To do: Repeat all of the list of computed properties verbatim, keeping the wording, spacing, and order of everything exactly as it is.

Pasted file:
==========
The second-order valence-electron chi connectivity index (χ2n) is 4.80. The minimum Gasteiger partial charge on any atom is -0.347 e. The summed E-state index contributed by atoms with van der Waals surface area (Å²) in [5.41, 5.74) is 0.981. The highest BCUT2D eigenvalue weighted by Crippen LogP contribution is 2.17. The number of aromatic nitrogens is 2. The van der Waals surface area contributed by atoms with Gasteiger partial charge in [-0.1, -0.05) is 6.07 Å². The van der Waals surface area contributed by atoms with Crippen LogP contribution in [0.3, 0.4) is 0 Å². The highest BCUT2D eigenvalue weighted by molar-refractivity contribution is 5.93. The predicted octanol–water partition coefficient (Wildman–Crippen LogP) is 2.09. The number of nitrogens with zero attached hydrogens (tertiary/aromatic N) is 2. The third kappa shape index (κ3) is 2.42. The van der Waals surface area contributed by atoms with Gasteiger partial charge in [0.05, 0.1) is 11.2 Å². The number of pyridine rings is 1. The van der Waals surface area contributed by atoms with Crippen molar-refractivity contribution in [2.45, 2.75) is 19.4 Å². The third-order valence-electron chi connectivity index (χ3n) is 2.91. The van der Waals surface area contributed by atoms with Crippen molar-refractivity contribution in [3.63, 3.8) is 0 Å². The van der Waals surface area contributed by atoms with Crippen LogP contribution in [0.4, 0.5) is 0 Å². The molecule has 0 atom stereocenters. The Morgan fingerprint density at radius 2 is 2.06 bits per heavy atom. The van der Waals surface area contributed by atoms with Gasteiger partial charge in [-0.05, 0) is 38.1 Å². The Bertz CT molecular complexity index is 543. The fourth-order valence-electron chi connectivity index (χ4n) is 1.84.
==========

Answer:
The second-order valence-electron chi connectivity index (χ2n) is 4.80. The minimum Gasteiger partial charge on any atom is -0.347 e. The summed E-state index contributed by atoms with van der Waals surface area (Å²) in [5.41, 5.74) is 0.981. The highest BCUT2D eigenvalue weighted by Crippen LogP contribution is 2.17. The number of aromatic nitrogens is 2. The van der Waals surface area contributed by atoms with Gasteiger partial charge in [-0.1, -0.05) is 6.07 Å². The van der Waals surface area contributed by atoms with Crippen LogP contribution in [0.3, 0.4) is 0 Å². The highest BCUT2D eigenvalue weighted by molar-refractivity contribution is 5.93. The predicted octanol–water partition coefficient (Wildman–Crippen LogP) is 2.09. The number of nitrogens with zero attached hydrogens (tertiary/aromatic N) is 2. The third kappa shape index (κ3) is 2.42. The van der Waals surface area contributed by atoms with Gasteiger partial charge in [0.05, 0.1) is 11.2 Å². The number of pyridine rings is 1. The van der Waals surface area contributed by atoms with Crippen molar-refractivity contribution in [2.45, 2.75) is 19.4 Å². The third-order valence-electron chi connectivity index (χ3n) is 2.91. The van der Waals surface area contributed by atoms with Crippen molar-refractivity contribution in [3.63, 3.8) is 0 Å². The van der Waals surface area contributed by atoms with Crippen LogP contribution in [0.4, 0.5) is 0 Å². The molecule has 0 atom stereocenters. The Morgan fingerprint density at radius 2 is 2.06 bits per heavy atom. The van der Waals surface area contributed by atoms with Gasteiger partial charge in [-0.05, 0) is 38.1 Å². The Bertz CT molecular complexity index is 543. The fourth-order valence-electron chi connectivity index (χ4n) is 1.84.